Andrea Lucado is a freelance writer based in Austin, Texas. She is the author of English Lessons: The Crooked Path of Growing Toward Faith. The daughter of a writer, Andrea has always been obsessed with words and their arrangement. She has a Master’s in English Literature from Oxford-Brookes University and contributes regularly to online and print publications such as Relevant Magazine and She Reads Truth. When she is not conducting interviews or writing stories, you can find her laughing with friends at a coffee shop or running the Texas Hill Country. Keep up with her work at AndreaLucado.com.
  • Andrea Thomas
    http://Andrea

    I love reading about lessons learned in different seasons of life!

    May 5th, 2017 10:03
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  • Katie

    Thank you for the quote from C. S. Lewis and for sharing your life lesson.
    “They come together and form one, beautiful long stream.” Yes:)
    God is so good to give us relationships.

    May 5th, 2017 10:46
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  • TM

    Chestnuts will forever remind me of a kind stranger who offered me some of them on a metro in Milan. As a lonely teenager living there, his gesture touched my heart and made the world a little less foreign. Loved reading this piece.

    May 5th, 2017 11:07
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    03
  • Lorilee Mundfrom

    Such a descriptive story of finding oneself in a state of loneliness amidst lots of people. I love how you “dared” to reach out to classmates and didn’t wait for them to invite you!

    May 5th, 2017 11:53
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  • Deb
    http://hiswonderfuldeeds.com

    “Friends are not going to come to me.” This can also be true for church life. Unfortunately, sometimes we have to take the initiative instead of waiting for others to do it.

    May 5th, 2017 11:55
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    05
  • Jenn Palmer
    http://choosingthismoment.com

    I love the reflection on language – that what we speak is informed by so many things. Beautiful post. Thank you.

    May 5th, 2017 12:03
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    06
  • Karen Questel

    Beautiful post! I would love to read your book.

    May 5th, 2017 14:06
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    07
  • Addie

    being an introvert, I identify with this so much and especially the struggle with being vulnerable and the first one to try… thank you for sharing!

    May 5th, 2017 14:08
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    08
    • Kris
      http://kriscamealy.com

      Hi Addie,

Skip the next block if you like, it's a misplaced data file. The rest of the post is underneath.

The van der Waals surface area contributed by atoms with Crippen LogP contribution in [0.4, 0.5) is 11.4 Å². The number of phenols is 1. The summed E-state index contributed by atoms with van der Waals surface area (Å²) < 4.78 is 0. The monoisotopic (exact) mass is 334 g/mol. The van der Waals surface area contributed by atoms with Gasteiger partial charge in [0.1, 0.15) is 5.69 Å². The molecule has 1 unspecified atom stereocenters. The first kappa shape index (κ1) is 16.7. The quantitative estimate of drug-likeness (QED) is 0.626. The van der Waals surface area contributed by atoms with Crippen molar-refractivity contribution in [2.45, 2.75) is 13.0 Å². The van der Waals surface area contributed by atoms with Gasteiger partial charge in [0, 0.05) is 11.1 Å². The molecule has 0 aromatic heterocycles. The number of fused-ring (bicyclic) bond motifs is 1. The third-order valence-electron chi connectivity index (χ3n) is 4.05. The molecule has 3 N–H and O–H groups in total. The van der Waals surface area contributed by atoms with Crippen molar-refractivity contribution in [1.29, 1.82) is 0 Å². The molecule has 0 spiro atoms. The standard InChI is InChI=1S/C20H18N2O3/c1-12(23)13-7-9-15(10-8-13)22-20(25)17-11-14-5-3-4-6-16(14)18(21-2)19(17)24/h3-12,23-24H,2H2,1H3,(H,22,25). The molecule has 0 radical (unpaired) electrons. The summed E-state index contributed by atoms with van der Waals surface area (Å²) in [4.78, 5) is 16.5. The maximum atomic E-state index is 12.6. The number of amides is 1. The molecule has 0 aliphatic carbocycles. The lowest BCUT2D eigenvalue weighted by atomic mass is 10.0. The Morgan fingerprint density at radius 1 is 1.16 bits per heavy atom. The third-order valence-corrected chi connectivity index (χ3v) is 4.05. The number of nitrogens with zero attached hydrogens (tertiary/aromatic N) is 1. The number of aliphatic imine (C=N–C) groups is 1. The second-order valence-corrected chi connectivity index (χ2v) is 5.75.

Thanks for reading! Would you please pass along your mailing address? You are the winner of Andrea’s book! 🙂 email us at welcometogracetable@gmail.com

      Congrats!

      May 15th, 2017 8:54
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      09
  • Tammy M.

    Sounds like a wonderful book; I’d love to win a copy!

    May 5th, 2017 15:20
    Reply
    10
  • Carol Sumner

    I have spent a fair amount of time lonely myself. I know the pain. Thankful for sweet friends to share time with. I’m sure your book is wonderful.

    May 5th, 2017 15:33
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    11
  • Tracey

    Sounds fantastic. Makes me crave some chocolate but most importantly some companionship

    May 5th, 2017 16:47
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    12
  • Gretchen N.

    Community is so important but so intimidating sometimes. A good reminder that often we need to take that first step!

    May 5th, 2017 17:26
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  • stephanie
    http://stephanie

    I’d love to read this book!

    May 5th, 2017 17:48
    Reply
    14
  • Bonnie Jean

    Friendship can be hard to find… even in the midst of those who speak your language… go to your church or school… even where you think that it would come easily. Loneliness, on the other hand, seems to be all around when you feel disconnected… or not a part of the group. I have been praying for the Lord to show me who might be a friend or who I might befriend… and so I am waiting. I have never had such a difficult time finding friends… but this world of constant hurrying… overscheduling… people with their heads down typing into the latest phones… make it so hard to find a friend… to even have a conversation. Your book sounds interesting. Perhaps it will be an answer to my prayers… or a direction to take.

    May 5th, 2017 19:58
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    15
  • Cherish

    Wonderful, sounds like a great book to read!

    May 6th, 2017 0:57
    Reply
    16
  • Beth
    https://rejoicinghills.wordpress.com

    I enjoyed this so much, and I’d love to read the book! Thanks for the chance to win a copy!

    May 6th, 2017 11:21
    Reply
    17
  • Maria

    Thirty years ago I met my daughter( who was studying in England) for five weeks of hiking and ” hosteling” around Europe. It was a wonderful, exciting adventure, but towards the end I couldn’t wait to get home to people who knew me and who I really knew. My heart longed for that intimate connection.

    May 6th, 2017 14:17
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    18
  • Rebecca

    Your bravery in doing the hard thing and inviting others over inspires me. Thank you. Now who can I invite over to my house?

    May 6th, 2017 17:12
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    19
  • Brandi Luiz

    Andrea’s writing is fliwing and inviting. Invites me in for more, more of what she has learned and wants to share with me.

    May 7th, 2017 18:09
    Reply
    20
  • Janie

    Looks like a good book!

    May 9th, 2017 6:28
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    22
  • Melanie Blank

    Having lived overseas for a short time, I can relate to this. Would love to read your book.

    May 12th, 2017 13:28
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    23